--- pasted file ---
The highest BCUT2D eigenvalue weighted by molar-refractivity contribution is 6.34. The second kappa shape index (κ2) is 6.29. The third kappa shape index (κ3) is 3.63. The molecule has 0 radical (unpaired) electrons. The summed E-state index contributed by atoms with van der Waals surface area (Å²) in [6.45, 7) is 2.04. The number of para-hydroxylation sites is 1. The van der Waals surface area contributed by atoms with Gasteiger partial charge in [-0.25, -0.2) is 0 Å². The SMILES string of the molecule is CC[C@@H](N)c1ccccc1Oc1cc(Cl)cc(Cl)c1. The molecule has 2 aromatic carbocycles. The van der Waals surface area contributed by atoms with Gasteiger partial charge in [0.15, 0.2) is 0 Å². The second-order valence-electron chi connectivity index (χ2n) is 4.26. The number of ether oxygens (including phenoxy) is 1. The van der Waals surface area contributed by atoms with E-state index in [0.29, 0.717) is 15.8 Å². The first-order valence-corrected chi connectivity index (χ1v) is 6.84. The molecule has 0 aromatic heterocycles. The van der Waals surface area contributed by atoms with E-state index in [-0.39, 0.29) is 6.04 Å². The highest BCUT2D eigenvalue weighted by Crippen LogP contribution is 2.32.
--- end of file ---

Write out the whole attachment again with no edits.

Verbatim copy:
The highest BCUT2D eigenvalue weighted by molar-refractivity contribution is 6.34. The second kappa shape index (κ2) is 6.29. The third kappa shape index (κ3) is 3.63. The molecule has 0 radical (unpaired) electrons. The summed E-state index contributed by atoms with van der Waals surface area (Å²) in [6.45, 7) is 2.04. The number of para-hydroxylation sites is 1. The van der Waals surface area contributed by atoms with Gasteiger partial charge in [-0.25, -0.2) is 0 Å². The SMILES string of the molecule is CC[C@@H](N)c1ccccc1Oc1cc(Cl)cc(Cl)c1. The molecule has 2 aromatic carbocycles. The van der Waals surface area contributed by atoms with Gasteiger partial charge in [0.15, 0.2) is 0 Å². The second-order valence-electron chi connectivity index (χ2n) is 4.26. The number of ether oxygens (including phenoxy) is 1. The van der Waals surface area contributed by atoms with E-state index in [0.29, 0.717) is 15.8 Å². The first-order valence-corrected chi connectivity index (χ1v) is 6.84. The molecule has 0 aromatic heterocycles. The van der Waals surface area contributed by atoms with E-state index in [-0.39, 0.29) is 6.04 Å². The highest BCUT2D eigenvalue weighted by Crippen LogP contribution is 2.32.